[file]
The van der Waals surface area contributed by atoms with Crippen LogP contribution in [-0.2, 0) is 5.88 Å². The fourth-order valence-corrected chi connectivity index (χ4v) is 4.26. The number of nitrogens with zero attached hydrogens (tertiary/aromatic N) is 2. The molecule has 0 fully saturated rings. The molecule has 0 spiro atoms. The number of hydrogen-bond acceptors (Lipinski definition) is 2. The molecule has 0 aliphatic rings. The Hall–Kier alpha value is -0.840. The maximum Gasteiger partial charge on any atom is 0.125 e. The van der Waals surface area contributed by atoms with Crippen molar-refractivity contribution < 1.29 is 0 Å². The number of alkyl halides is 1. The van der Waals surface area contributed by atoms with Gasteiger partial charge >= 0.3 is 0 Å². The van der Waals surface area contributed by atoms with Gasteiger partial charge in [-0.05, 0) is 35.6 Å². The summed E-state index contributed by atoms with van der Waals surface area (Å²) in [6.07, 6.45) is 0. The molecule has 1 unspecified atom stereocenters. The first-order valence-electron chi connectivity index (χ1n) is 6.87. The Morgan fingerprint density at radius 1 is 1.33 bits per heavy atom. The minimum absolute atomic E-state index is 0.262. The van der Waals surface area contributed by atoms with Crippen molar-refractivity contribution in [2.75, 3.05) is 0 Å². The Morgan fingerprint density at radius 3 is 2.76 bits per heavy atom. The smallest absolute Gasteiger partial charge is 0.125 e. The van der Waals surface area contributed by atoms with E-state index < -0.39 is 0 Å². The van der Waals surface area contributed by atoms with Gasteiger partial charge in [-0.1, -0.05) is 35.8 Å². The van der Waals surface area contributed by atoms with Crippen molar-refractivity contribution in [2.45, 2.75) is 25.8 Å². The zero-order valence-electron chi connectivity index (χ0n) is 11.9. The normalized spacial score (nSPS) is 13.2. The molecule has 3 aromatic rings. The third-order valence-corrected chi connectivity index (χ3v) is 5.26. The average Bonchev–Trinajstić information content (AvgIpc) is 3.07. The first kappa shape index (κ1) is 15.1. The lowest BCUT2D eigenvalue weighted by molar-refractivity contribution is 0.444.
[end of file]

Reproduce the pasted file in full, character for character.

The van der Waals surface area contributed by atoms with Crippen LogP contribution in [-0.2, 0) is 5.88 Å². The fourth-order valence-corrected chi connectivity index (χ4v) is 4.26. The number of nitrogens with zero attached hydrogens (tertiary/aromatic N) is 2. The molecule has 0 fully saturated rings. The molecule has 0 spiro atoms. The number of hydrogen-bond acceptors (Lipinski definition) is 2. The molecule has 0 aliphatic rings. The Hall–Kier alpha value is -0.840. The maximum Gasteiger partial charge on any atom is 0.125 e. The van der Waals surface area contributed by atoms with Crippen molar-refractivity contribution < 1.29 is 0 Å². The number of alkyl halides is 1. The van der Waals surface area contributed by atoms with Gasteiger partial charge >= 0.3 is 0 Å². The van der Waals surface area contributed by atoms with Gasteiger partial charge in [-0.05, 0) is 35.6 Å². The summed E-state index contributed by atoms with van der Waals surface area (Å²) in [6.07, 6.45) is 0. The molecule has 1 unspecified atom stereocenters. The first-order valence-electron chi connectivity index (χ1n) is 6.87. The Morgan fingerprint density at radius 1 is 1.33 bits per heavy atom. The minimum absolute atomic E-state index is 0.262. The van der Waals surface area contributed by atoms with Crippen molar-refractivity contribution in [2.75, 3.05) is 0 Å². The Morgan fingerprint density at radius 3 is 2.76 bits per heavy atom. The smallest absolute Gasteiger partial charge is 0.125 e. The van der Waals surface area contributed by atoms with E-state index < -0.39 is 0 Å². The van der Waals surface area contributed by atoms with Gasteiger partial charge in [-0.1, -0.05) is 35.8 Å². The van der Waals surface area contributed by atoms with Crippen molar-refractivity contribution in [2.45, 2.75) is 25.8 Å². The zero-order valence-electron chi connectivity index (χ0n) is 11.9. The normalized spacial score (nSPS) is 13.2. The molecule has 3 aromatic rings. The third-order valence-corrected chi connectivity index (χ3v) is 5.26. The average Bonchev–Trinajstić information content (AvgIpc) is 3.07. The first kappa shape index (κ1) is 15.1. The lowest BCUT2D eigenvalue weighted by molar-refractivity contribution is 0.444.